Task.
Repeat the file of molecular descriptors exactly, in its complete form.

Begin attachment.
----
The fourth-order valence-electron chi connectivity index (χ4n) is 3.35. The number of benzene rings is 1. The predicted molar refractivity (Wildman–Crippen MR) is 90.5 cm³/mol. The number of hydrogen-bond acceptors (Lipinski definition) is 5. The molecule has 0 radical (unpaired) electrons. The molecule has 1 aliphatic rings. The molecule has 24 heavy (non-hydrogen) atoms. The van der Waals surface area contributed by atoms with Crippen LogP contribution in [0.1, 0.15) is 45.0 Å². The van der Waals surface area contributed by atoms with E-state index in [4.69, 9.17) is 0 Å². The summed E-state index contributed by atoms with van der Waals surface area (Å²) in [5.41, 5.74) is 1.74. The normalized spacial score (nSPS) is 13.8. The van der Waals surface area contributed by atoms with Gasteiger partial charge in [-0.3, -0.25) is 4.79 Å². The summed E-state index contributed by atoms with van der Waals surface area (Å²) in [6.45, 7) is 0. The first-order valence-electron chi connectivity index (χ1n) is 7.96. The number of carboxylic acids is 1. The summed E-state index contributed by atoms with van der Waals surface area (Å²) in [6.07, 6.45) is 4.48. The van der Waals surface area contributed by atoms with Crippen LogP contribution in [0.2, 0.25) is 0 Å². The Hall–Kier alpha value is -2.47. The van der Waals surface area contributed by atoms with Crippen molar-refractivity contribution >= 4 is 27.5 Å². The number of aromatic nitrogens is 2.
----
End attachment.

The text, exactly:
The fourth-order valence-electron chi connectivity index (χ4n) is 3.35. The number of benzene rings is 1. The predicted molar refractivity (Wildman–Crippen MR) is 90.5 cm³/mol. The number of hydrogen-bond acceptors (Lipinski definition) is 5. The molecule has 0 radical (unpaired) electrons. The molecule has 1 aliphatic rings. The molecule has 24 heavy (non-hydrogen) atoms. The van der Waals surface area contributed by atoms with Crippen LogP contribution in [0.1, 0.15) is 45.0 Å². The van der Waals surface area contributed by atoms with E-state index in [4.69, 9.17) is 0 Å². The summed E-state index contributed by atoms with van der Waals surface area (Å²) in [5.41, 5.74) is 1.74. The normalized spacial score (nSPS) is 13.8. The van der Waals surface area contributed by atoms with Gasteiger partial charge in [-0.3, -0.25) is 4.79 Å². The summed E-state index contributed by atoms with van der Waals surface area (Å²) in [6.45, 7) is 0. The first-order valence-electron chi connectivity index (χ1n) is 7.96. The number of carboxylic acids is 1. The summed E-state index contributed by atoms with van der Waals surface area (Å²) in [6.07, 6.45) is 4.48. The van der Waals surface area contributed by atoms with Crippen LogP contribution in [0.2, 0.25) is 0 Å². The Hall–Kier alpha value is -2.47. The van der Waals surface area contributed by atoms with Crippen molar-refractivity contribution >= 4 is 27.5 Å². The number of aromatic nitrogens is 2.